Wistaria branch

Wistaria Branch – 9 x 12″ on paper

Today’s paintout outing took us to a house in Sierra Madre where the world’s largest Chinese wistaria vine is growing. Sprawling, that is, over two homes. The perfume from the flowers was intoxicating as we painted the vine in all its springtime finery.

This was direct-painted primarily with a large, flat one-inch brush with no preliminary pencil drawing . The tiniest springs and trailing vines were added later with a very thin brush.

I think it has somewhat of an Asian feeling to it, appropriate to a plant that is native to China. What do you think?


  1. shelly
    April 4, 2007

    This is a stunning little piece!!

  2. shelly
    April 4, 2007

    This is a stunning little piece!!

  3. Jackie
    April 5, 2007

    I really really like this, and yes I think you’re right about the Asian feel to it – presumably because there’s no other detail in the background it gives that feel. It’s so simple, but very effective.

  4. wendy
    April 5, 2007

    I guess it does look a bit like a Chinese ink painting. It’s a lovely creeper – my Mum had one trailing over her fernery and we could always see it right next to the kitchen window.

  5. E-J
    April 5, 2007

    The Chinese brush-painting effect struck me immediately, before I read your text and learned that wisteria was from China (I’m no botanist/gardener)! Wish I was able to get such simplicity and spontaneity from my own brush!

  6. :) Silvia
    April 5, 2007

    Yes, it has an Asiatic touch – and it is very beautiful!

  7. Pamela
    April 5, 2007

    I ‘ve seen lots of wisteria… but can’t recall the scent.

    My eyes are a bit weak —
    no wash — about the paper what kind

    I’m thinking I might try something like this with the honey suckle that is just starting to bloom here…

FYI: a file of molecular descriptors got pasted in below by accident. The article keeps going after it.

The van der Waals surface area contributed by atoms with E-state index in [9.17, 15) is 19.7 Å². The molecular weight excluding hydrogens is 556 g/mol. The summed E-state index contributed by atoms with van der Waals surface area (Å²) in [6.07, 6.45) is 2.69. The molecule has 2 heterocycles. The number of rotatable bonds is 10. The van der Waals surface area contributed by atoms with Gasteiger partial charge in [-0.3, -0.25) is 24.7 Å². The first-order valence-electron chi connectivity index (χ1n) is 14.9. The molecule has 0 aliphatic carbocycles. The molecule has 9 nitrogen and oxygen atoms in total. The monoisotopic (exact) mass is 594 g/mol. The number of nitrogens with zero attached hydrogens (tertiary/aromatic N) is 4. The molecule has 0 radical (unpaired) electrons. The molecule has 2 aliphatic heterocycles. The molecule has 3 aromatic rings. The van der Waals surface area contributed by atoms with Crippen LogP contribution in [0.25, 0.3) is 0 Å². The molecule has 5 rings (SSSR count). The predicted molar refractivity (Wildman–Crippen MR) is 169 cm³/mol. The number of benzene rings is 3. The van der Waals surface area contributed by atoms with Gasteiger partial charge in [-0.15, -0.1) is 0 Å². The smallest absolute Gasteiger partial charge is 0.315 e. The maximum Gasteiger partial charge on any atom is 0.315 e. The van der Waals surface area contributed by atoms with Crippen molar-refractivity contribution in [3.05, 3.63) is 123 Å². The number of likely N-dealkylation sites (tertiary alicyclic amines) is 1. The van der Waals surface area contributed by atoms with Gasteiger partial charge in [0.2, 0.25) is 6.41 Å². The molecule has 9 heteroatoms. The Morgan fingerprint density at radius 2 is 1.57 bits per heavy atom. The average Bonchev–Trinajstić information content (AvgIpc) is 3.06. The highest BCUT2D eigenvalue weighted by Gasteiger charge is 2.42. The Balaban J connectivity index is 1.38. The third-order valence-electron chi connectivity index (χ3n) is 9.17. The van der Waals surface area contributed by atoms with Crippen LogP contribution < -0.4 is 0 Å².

and not having to worry about any background sounds alot easier

  8. Karen
    April 5, 2007

    Thanks everyone for your comments …

    Pamela, this was painted in my Raffine sketchbook. The scent is unusual – a little like lilac perhaps.

    In many of the watercolor shows I’ve been to, many of the most effective single flower studies seem to be done on very neutral backgrounds. (That’s as opposed to floral still lifes.)

  9. Emma Pod
    April 5, 2007

    This is so nice in it’s sparseness. I love your brushwork and colors.

  10. Robyn
    April 5, 2007

    I saw my first Wistaria blooming today and thought, I must paint Wistaria – but how would I paint it? Then I had a little dream about loose clear colours floating delicately on the page – and then I opened your post, and there it was. Beautiful Karen. I guess that lets me off the hook :)

  11. andrea
    April 5, 2007

    I think this is absolutley stunning – that’s what I think!! You’re right it does have an Asian feel, and the colours are just perfection. Gorgeous study Karen.

  12. Jana Bouc
    April 5, 2007

    It mightily demonstrates how beautiful and powerful a painting can be when it’s not overworked. It’s so fresh and brilliant!

  13. Toni
    April 6, 2007

    Beautiful Karen.
    A definite Asian feel. Perhaps you should look into books on oriental painting.
    I think you would have the right touch for that type of painting.

  14. Anna
    April 6, 2007

    I really like how you managed to portray depth by varying the strength of the color. Very nice!

  15. Casey
    April 6, 2007

    This is very beautiful, Karen. Every spring we wait eagerly for the wisteria on our wall to bloom, and you’ve made it come early this year.

  16. Linda
    April 8, 2007

    Oh my, VERY Asian feel! You always draw and paint wisteria so beautifully – Did you draw the trunks of this one while you were there?

  17. Anastasia
    April 11, 2007

    so very beautiful Karen!!!

  18. Jo
    April 13, 2007

    Beautiful Wisteria painting! Simple in design and colors with a strong Asian feeling to it. I really do like this. Keep up the good work!

  19. Nancy Bea
    April 17, 2007

    Perfect! Elegant in its simplicity.

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